“I love the printed page,” Berger said. “I love newspaper photography, and things printed in black and white and red, and the smell of newsprint. There are probably few people who love newsprint as much as I do ... but I don’t feel the same sort of tactile sense of excitement that I do with electronic technology.”

As a writer there’s more flexibility in both time and space online (on both ends of the spectrum) as compared to the deadlines and space restrictions of the daily newspaper. “And then you also have this process that just because you’ve finished a story doesn’t mean you’re finished with it,” Berger adds. “That has changed my life as a writer.”

For one, the online comment forum enabled by the Internet has ushered in an evolved dynamic of community interaction that reaches far beyond the traditional letters to the editor page.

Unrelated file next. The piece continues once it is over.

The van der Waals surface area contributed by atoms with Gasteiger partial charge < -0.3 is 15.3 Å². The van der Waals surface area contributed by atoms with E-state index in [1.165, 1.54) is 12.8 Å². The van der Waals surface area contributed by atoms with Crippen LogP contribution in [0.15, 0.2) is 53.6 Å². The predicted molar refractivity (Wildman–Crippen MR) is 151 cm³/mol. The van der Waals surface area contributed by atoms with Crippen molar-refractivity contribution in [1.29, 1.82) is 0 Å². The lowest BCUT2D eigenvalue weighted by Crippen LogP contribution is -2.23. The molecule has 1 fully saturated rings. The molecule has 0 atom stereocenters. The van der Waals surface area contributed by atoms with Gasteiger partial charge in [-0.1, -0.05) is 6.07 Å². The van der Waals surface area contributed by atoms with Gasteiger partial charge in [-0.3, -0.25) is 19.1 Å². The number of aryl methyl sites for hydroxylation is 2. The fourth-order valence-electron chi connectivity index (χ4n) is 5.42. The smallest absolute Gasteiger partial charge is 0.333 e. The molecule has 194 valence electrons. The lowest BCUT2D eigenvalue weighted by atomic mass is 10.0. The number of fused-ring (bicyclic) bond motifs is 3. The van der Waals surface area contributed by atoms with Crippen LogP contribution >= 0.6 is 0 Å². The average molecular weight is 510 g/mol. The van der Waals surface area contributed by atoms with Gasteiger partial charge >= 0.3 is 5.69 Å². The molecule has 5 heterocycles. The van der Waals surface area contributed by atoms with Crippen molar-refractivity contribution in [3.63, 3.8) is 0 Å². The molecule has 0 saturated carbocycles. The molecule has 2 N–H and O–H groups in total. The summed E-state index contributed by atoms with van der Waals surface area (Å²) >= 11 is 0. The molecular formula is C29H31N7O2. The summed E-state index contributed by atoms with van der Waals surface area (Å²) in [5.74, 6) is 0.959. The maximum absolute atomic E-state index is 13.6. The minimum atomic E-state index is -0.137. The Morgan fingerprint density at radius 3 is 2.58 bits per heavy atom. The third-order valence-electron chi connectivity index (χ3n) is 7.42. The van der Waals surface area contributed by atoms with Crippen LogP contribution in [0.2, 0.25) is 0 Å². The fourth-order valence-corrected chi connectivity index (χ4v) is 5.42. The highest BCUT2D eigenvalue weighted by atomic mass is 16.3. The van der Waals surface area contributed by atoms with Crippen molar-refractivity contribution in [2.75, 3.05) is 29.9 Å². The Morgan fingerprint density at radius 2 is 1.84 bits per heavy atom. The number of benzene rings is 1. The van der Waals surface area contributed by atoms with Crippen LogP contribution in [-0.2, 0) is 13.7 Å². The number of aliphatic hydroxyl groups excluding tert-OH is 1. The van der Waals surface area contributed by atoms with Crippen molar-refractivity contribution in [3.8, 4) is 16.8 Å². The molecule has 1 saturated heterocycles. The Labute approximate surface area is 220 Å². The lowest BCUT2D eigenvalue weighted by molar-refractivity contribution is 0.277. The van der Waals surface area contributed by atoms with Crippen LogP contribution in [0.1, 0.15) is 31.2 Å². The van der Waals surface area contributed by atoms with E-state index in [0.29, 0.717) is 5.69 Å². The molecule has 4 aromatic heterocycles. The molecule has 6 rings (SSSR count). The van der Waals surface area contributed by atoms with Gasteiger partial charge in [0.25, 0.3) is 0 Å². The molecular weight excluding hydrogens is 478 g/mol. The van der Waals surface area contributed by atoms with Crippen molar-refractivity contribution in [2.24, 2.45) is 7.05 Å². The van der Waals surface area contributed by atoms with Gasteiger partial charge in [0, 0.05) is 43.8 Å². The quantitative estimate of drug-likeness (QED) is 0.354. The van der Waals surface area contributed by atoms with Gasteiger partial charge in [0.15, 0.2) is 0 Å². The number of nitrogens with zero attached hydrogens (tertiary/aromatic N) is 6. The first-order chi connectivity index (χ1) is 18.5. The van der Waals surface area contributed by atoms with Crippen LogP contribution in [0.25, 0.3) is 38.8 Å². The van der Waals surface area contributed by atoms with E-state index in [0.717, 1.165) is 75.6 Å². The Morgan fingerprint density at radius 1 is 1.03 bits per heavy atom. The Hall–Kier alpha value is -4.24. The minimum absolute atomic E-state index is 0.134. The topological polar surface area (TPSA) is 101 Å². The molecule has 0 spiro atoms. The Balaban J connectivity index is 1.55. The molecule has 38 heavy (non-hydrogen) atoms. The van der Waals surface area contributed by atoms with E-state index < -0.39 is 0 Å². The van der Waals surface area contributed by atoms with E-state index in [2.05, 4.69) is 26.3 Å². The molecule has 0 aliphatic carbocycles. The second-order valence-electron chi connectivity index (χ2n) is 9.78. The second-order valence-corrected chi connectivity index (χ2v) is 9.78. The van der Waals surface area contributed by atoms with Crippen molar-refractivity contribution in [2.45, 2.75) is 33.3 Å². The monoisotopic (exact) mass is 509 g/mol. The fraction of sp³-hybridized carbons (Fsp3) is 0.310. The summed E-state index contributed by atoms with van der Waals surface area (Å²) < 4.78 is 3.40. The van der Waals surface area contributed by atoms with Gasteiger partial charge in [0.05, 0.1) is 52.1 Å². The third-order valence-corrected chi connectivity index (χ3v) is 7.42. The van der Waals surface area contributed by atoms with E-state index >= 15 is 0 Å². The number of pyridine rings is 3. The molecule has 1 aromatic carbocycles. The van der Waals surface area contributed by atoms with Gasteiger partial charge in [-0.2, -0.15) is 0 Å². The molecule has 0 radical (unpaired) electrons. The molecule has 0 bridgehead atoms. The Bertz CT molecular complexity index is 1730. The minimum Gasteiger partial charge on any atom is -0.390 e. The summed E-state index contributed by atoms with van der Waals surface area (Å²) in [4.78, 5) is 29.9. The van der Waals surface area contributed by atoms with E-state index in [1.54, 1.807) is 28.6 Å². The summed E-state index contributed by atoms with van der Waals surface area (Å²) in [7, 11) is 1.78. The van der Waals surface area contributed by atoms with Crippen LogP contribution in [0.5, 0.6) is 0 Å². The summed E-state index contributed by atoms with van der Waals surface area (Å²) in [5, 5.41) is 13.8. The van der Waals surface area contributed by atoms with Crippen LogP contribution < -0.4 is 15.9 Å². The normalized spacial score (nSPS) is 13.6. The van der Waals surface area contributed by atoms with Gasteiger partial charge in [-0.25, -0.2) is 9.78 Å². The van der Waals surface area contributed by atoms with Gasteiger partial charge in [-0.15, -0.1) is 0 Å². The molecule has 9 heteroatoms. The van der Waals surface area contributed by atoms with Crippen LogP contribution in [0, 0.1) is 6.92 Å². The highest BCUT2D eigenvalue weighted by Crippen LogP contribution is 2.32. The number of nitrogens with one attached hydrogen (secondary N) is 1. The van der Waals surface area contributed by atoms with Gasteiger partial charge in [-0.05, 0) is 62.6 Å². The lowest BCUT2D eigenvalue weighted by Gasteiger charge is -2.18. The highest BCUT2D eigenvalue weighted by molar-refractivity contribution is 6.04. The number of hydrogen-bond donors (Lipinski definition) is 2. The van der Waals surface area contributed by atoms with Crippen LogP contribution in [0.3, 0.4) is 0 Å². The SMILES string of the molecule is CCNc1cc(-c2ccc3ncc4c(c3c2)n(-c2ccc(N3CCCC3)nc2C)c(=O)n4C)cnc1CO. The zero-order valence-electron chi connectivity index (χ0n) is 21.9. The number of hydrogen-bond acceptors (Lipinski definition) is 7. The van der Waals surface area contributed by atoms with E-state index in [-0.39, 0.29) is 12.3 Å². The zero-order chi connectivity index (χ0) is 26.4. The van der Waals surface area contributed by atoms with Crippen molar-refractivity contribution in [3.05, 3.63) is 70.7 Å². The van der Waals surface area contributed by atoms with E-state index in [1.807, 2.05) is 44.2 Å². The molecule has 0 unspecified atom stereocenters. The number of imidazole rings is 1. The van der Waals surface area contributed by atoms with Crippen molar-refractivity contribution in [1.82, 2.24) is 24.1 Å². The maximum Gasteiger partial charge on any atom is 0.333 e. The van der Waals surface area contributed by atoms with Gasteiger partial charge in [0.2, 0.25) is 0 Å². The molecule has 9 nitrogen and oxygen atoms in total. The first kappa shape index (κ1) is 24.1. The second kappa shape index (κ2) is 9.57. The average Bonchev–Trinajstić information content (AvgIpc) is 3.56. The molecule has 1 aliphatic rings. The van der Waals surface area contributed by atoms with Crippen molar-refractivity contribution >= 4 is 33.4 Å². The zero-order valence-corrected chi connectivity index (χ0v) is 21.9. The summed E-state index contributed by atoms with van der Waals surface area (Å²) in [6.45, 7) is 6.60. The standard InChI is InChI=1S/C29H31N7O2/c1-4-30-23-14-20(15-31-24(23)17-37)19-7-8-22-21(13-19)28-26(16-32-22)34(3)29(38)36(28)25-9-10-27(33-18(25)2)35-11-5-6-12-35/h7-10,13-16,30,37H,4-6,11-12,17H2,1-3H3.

“It’s almost a little like live performance,” Berger notes. Plus, the Internet enables the ability to effortlessly link to related work or performances that are already out there.

Contrary to the Internet’s transient nature, news stories actually seem to have a more extended lifespan for readers online. While in newsprint an article has an extended physical life, it’s often relegated to newspaper archives. In an online archive, an article written days, weeks, months, even years prior, can still continue to accrue readers every day.

And from a business standpoint, the cost of distribution online — simply posting a story to a Web site as opposed to manufacturing a multi-page paper (with ink, paper and printing costs), folding it and delivering it in trucks (with personnel and gas costs) and then to the door step (paperboys) — is also much more compelling, Berger notes.

With that said, he still believes that print journalism will survive in some form. Nothing ever completely disappears.

“The question really becomes what kind of journalism can online support?” he adds.

THE IMPORTANCE OF PRINT

“A lot of people have probably read at least a headline that I’ve written online,” Van Gelder said, coming back to Yes! Magazine’s online initiative. “But in terms of depth, you really only get that when you read Yes! Magazine in print, because each edition is a very comprehensive look at a specific issue.”